• Having read Mr. K’s review, I have to agree entirely with Halldor. The review is eminently readable and as he says, “knowledgeable, reasonable and entertainingly written.” Moreover, it’s not particularly negative. Indeed, knowing something of Rossini’s lesser operas, I would be inclined to rate it positive. It’s incomprehensible and unforgivable that it should have been pulled.

  • The “any disputation of my opinion derives from ignorance” attitude without offering informed comparables as reference bugs me. Art is an ecology and proper criticism is more about relating than absolutes. I, too, deplore stark sets and “concept” costuming, but the visuals are not a reason to attend or not a musical entertainment (except for the burgeoning over-use of television!).

    A replay of an interview with Prince revealed this gem of wisdom: “I tend to ignore critics because they are writing for each other” – so I suppose this should not be taken too seriously. Pulling reviews, editing and reinstatement should not involve forced resignation or one motivated by indignation.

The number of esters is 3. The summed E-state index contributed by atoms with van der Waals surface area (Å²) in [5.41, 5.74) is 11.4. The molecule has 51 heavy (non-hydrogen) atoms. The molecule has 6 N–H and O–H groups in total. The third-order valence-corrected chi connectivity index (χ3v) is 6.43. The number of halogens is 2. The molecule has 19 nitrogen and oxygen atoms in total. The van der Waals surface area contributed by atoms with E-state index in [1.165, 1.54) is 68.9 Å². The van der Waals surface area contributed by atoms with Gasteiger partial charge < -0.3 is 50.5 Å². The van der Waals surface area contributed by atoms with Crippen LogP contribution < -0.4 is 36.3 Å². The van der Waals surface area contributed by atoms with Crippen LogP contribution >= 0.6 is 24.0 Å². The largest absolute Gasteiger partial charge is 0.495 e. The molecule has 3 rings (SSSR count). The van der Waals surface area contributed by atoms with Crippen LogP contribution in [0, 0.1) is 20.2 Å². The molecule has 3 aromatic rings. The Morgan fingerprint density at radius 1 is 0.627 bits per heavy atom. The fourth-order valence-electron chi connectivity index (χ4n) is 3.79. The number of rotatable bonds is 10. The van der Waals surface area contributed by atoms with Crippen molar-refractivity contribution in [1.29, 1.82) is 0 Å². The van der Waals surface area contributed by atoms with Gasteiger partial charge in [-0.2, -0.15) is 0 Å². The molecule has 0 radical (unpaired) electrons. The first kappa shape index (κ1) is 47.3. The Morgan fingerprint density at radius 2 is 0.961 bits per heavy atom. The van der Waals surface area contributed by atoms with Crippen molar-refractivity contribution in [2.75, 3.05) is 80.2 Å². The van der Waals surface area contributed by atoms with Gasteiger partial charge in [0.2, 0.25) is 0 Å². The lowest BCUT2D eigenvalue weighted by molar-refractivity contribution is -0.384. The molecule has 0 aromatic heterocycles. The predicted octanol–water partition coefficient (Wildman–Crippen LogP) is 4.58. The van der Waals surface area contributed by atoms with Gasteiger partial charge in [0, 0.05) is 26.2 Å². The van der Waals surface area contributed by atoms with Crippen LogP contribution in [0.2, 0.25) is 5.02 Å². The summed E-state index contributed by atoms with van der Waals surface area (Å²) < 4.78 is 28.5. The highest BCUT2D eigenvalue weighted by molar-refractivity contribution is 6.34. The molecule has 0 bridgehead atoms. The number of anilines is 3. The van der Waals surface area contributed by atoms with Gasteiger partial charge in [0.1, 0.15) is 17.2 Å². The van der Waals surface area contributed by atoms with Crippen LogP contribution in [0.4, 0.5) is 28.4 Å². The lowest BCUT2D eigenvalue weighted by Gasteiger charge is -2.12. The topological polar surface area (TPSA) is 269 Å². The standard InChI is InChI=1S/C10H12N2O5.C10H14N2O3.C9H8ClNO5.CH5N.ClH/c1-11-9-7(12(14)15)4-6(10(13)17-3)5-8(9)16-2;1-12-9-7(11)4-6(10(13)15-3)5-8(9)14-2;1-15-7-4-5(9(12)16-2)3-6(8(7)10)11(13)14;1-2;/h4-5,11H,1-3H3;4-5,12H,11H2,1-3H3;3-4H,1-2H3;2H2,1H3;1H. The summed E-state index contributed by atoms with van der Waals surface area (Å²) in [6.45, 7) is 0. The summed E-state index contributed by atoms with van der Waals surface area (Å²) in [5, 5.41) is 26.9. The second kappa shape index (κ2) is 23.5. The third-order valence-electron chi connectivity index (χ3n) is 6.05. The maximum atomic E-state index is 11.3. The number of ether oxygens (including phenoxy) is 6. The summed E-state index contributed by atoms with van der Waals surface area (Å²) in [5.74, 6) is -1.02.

I am also amazed (and not much amazes me in/at this age) at the editor’s conflation of time management and the public image of pulling an article. My take is that any use of the word “just” is a poor excuse or over-simplication, as in “JUST doing my job”.

  • Norman, as an aside to the arts journalism issues central to your post: your photo of the COC building is 10 years out of date! The company has been in the Four Seasons Centre for the Performing Arts since 2006.

  • Or COC could simply wince and groan when they read a slightly negative review (as they’re supposed to) and desist from attacking the messenger; interfering with freedom of the press and risking well-deserved blowback on themselves. As for the Post, let’s not even get started there.

  • Wow, I`m not sure whether the original story was worse or Mr Lebrecht`s follow-up. How sickening to hear of an arts editor who hates publishing reviews of performing arts. And why? Because they get fewer online clicks. Gawd! And how about an arts editor and PR rep of an opera company wanting to get together to talk about a critic`s reviews. That just sounds sickeningly cozy.

  • This incident involving COC and the National Post is only a symptom of the broader cultural atmosphere in Toronto. The culture of mainstream self-congratulating intolerant entitlement to be unchallenged, undisputed and beyond criticism is ready to suffocate dissenting. Remember TSO and Valentina Lisitsa? A pianist denied the stage of TSO because of her political views. It all belongs to the same culture.